Arizona Air Guard keeps NATO flying

  • Published
  • By Lt. Col. Gabe Johnson
  • 161st Air Refueling Wing
Arizona Airmen and tankers are flying with NATO E-3A Sentry aircraft and aircrews this month to fine tune the in-flight skills needed to pass fuel from KC-135 Stratotankers to the relatively large surveillance aircraft.

More than 20 pilots, boom operators, maintainers, and support experts, along with two tankers from the Phoenix-based 161st Air Refueling Wing, are fulfilling their annual commitment here, Nov. 9-20, to train with NATO's Airborne Warning and Control Systems - or AWACS.

For more than two decades NATO and the Air National Guard's robust tanker community have maintained a continuous partnership to support aircrew training. Every year, Air Guard refueling wings from across the United States cycle through Geilenkirchen Air Base, also known as "GK."

"We're here to train with NATO aircrews so we can all improve and get better at what we do," said Capt. Britton Bates, a five-year tanker pilot from Mesa, Arizona. "But just as important, we're maintaining positive international relationships and a common ground with the other countries that are here."

Bates and his crew flew the first sortie of the training period Nov. 10. After mission planning, weather brief and pre-flight procedures, Bates' crew took off for northern Germany to rendezvous with a multi-national crew aboard an E-3A.

In under an hour, the KC-135 offloaded 40,000 pounds of gas over multiple contacts with its sole receiver. After each successful connection, the E-3A moved back to a starting position, switched pilots and approached for additional contacts to maximize training.

Each connection was a delicate dance orchestrated by Staff Sgt. Kevin Gimenez, the tanker's boom operator, who from the aft window and boom controls called out instructions and updates to pilots in both aircraft.

"Forty feet coming in low," Gimenez radioed. "A little left. Twenty feet. Ten feet. Contact. You are taking gas."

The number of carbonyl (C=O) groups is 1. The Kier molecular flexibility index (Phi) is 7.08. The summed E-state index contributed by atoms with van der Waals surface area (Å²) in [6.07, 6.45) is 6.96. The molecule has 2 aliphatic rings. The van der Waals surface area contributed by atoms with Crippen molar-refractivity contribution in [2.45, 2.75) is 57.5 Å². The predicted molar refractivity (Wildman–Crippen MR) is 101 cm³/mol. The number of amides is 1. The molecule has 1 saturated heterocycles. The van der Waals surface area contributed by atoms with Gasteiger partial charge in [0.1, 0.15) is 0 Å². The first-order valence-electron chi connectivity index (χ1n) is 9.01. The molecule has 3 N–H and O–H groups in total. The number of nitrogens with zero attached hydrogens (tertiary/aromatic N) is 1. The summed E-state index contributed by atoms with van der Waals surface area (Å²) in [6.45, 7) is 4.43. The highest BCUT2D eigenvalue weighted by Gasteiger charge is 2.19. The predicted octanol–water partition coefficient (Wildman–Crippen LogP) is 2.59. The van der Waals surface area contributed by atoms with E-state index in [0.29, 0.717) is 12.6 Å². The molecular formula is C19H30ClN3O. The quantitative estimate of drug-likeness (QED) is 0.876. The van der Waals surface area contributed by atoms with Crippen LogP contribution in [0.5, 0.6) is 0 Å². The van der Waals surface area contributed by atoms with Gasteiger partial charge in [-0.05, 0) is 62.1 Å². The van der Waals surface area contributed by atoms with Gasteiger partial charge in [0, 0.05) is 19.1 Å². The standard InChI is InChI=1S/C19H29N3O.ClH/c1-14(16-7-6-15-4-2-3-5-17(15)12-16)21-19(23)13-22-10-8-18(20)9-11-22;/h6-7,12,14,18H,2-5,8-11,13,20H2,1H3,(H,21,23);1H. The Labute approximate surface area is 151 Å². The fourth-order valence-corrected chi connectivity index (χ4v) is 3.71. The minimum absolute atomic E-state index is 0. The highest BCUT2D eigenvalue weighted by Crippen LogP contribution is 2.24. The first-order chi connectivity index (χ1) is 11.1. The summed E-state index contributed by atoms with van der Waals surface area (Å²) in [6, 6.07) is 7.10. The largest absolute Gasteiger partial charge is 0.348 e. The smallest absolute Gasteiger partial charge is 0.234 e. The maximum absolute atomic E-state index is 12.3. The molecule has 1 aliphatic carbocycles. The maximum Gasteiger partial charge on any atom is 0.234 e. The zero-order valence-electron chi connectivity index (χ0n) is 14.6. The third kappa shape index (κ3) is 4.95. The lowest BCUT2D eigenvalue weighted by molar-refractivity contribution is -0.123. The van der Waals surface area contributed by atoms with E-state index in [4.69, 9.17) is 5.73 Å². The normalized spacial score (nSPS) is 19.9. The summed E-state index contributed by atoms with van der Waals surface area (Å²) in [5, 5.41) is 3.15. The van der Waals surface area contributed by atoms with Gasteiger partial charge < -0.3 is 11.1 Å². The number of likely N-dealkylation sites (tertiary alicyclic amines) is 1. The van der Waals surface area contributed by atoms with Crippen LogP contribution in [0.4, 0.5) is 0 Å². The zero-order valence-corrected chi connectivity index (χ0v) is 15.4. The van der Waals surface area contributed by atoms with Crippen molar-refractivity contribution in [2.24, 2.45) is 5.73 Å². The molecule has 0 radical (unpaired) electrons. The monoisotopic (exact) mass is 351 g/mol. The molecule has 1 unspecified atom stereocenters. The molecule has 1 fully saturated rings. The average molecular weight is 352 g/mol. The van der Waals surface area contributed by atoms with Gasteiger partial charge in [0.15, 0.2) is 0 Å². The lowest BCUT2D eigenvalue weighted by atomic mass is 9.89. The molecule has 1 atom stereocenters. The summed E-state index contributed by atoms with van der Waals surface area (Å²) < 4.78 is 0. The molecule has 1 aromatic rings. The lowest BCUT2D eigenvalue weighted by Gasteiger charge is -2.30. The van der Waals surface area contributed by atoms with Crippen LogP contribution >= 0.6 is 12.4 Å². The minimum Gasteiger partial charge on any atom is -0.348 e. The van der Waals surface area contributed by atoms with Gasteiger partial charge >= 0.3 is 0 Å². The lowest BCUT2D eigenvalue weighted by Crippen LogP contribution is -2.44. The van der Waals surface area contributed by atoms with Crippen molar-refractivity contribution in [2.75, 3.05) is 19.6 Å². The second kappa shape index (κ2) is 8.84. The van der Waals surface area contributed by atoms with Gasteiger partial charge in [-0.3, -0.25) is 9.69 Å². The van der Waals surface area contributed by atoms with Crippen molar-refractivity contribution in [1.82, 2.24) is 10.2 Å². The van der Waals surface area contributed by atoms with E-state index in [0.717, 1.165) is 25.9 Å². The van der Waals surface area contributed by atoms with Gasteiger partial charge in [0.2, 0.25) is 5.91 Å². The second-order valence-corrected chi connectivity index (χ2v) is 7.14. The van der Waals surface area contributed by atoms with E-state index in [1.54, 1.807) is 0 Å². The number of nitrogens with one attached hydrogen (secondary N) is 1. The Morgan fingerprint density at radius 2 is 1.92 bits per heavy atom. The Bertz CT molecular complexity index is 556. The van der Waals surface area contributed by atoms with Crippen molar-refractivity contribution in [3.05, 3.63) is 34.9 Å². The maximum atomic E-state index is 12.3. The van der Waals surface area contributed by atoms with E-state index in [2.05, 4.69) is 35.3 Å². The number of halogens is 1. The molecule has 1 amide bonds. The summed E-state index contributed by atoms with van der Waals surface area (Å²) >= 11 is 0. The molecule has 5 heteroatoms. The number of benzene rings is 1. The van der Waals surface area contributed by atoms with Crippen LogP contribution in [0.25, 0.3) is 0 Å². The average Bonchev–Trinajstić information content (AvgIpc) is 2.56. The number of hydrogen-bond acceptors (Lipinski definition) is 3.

He often reassured, "Aircraft is steady," while the tanker and E-3 were connected.

"With a large aircraft, like the E-3, I have to communicate frequently; every few seconds. The bow wave effect is more of a factor with heavies than with fighters," Gimenez said referring to the turbulence created between a large receiver and a KC-135. Slight adjustments to the tanker's trim alleviated the bow wave and ensured level flight.

"It's never exactly the same," said Bates. "It's kind of a puzzle that we have to figure out each time we fly, and there are always different ways to rendezvous with receivers. It's one of my favorite aspects of the air refueling mission."

It's a mission that gives Air Guard members yet another opportunity to impact global operations.

The E-3A AWACS gives commanders a broad surveillance capability. The radar dish, or roto dome, spinning atop the aircraft offers friendly forces a god's eye view of the airspace for up to 400 kilometers away. Aircrew aboard can also act as air controllers, directing friendly fighters and bombers to specific targets.

"We can also be a relay station," said Royal Netherlands Air Force Capt. André Bongers, a NATO public affairs officer. "We can transfer information from ground stations to other units far away. Because we are flying so high, we can relay between operators when mountains or other geographical features may normally get in the way."

In all, the E-3 carries about 20 aircrew members on board; pilots, an engineer, communications technicians, systems experts, surveillance monitors and weapons controllers to name a few.

"The E-3 AWACS stationed here often operate along the NATO border which means relatively long flying times," said Bongers. "To get the most from our mission, it is very important to do air refueling to stay in flight longer. With air refueling in Afghanistan, for example, we could extend our mission up to 18 hours. In Europe, air refueling can help us extend our missions up to 11, or 11 and a half, hours. This makes air refueling training so important for us."

"Our relationship with the Air National Guard is a long-lasting relationship;" said Bongers, "one we look forward to for a very long time."